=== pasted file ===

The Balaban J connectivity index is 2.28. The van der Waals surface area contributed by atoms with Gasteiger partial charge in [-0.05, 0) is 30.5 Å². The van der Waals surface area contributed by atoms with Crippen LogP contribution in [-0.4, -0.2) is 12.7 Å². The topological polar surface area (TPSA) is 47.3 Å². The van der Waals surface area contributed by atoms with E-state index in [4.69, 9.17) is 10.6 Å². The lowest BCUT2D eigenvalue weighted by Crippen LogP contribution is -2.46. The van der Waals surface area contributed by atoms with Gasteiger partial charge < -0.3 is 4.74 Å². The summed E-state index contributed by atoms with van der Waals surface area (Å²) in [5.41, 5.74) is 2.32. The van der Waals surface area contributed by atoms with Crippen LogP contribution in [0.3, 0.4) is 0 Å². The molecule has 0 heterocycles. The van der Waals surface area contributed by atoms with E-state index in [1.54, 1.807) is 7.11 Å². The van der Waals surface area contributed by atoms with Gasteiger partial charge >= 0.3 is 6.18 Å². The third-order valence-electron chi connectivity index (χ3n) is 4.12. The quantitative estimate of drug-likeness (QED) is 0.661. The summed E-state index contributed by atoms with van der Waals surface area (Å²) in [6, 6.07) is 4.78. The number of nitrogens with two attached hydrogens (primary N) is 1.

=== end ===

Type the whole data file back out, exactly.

The Balaban J connectivity index is 2.28. The van der Waals surface area contributed by atoms with Gasteiger partial charge in [-0.05, 0) is 30.5 Å². The van der Waals surface area contributed by atoms with Crippen LogP contribution in [-0.4, -0.2) is 12.7 Å². The topological polar surface area (TPSA) is 47.3 Å². The van der Waals surface area contributed by atoms with E-state index in [4.69, 9.17) is 10.6 Å². The lowest BCUT2D eigenvalue weighted by Crippen LogP contribution is -2.46. The van der Waals surface area contributed by atoms with Gasteiger partial charge < -0.3 is 4.74 Å². The summed E-state index contributed by atoms with van der Waals surface area (Å²) in [5.41, 5.74) is 2.32. The van der Waals surface area contributed by atoms with Crippen LogP contribution in [0.3, 0.4) is 0 Å². The molecule has 0 heterocycles. The van der Waals surface area contributed by atoms with E-state index in [1.54, 1.807) is 7.11 Å². The van der Waals surface area contributed by atoms with Gasteiger partial charge >= 0.3 is 6.18 Å². The third-order valence-electron chi connectivity index (χ3n) is 4.12. The quantitative estimate of drug-likeness (QED) is 0.661. The summed E-state index contributed by atoms with van der Waals surface area (Å²) in [6, 6.07) is 4.78. The number of nitrogens with two attached hydrogens (primary N) is 1.